The three generations currently being served by the financial planning profession—boomers, Gen X, and millennials—have similarities, according to the Commonwealth Financial Network article, “Uncovering Investing Trends Across Generations.”
Those similarities include retirement as a top reason to invest, an overallocation to cash, and a preference for equities. But the differences between these generations are important to keep in mind when effectively serving them.
According to Commonwealth, this cohort has reported being “somewhat aggressive” when it comes to risk tolerance. A study by the Employee Benefit Research Institute found that boomers approaching retirement age today are heavily invested in stocks. Boomers are also least likely to have money in target-based funds that change from aggressive to conservative the closer a person gets to retirement.
A Capital Group investor survey found that 92 percent of retired boomer investors say it is important to get and stay invested in the market, and 60 percent of boomers surveyed say they feel positive about their retirement. About 31 percent indicated they have no financial concerns, and 32 percent of boomers reported feeling comfortable about investing.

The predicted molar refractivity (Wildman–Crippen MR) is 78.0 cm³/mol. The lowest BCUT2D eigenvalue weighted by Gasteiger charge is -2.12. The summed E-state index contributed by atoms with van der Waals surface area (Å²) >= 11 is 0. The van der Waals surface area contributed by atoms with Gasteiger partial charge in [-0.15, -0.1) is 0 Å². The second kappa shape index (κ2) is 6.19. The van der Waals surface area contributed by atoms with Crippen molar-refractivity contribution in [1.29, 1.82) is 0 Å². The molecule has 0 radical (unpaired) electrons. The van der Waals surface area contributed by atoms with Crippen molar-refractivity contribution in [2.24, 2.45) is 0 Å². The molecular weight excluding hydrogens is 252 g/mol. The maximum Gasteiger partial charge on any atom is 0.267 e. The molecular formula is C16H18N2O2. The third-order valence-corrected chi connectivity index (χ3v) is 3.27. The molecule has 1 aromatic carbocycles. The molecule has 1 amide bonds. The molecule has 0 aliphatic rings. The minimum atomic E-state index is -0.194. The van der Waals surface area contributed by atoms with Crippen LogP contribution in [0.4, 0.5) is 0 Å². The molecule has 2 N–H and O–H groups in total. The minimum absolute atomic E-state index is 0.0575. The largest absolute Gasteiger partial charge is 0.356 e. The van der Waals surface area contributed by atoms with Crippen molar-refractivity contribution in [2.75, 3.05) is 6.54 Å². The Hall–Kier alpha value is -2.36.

The U.S Census Bureau found that Gen X investors lost about 40 percent of their net worth between 2007 and 2010. Because of this experience, Gen-Xers are more skeptical about the markets, but they also have an overall higher risk tolerance than their
Fidelity Charitable found that 77 percent of Gen X investors have made an impact investment, indicating they care that their investments have a positive impact as well as a financial return. Meanwhile, 26 percent of Gen-Xers surveyed in a BMO Wealth Management study said they feel satisfied with investing.
A 2016 report released by Toniic, an impact investing community, indicated a strong link between millennials’ values and their investing decisions, and that millennials are driving the trend of impact investing.
BMO Wealth Management found that 26 percent of millennials are saving for a home, 23 percent are trying to build their emergency fund, and 21 percent are saving for a short-term goal like a vacation. About 15 percent of millennials feel stressed and overwhelmed by investing, according to BMO, while 18 percent feel confused and 24 percent
Ana Trujillo Limón is senior editor of the Journal of Financial Planning and the editor of the FPA Practice Management Blog. Email her at [email protected], or connect with her on LinkedIn.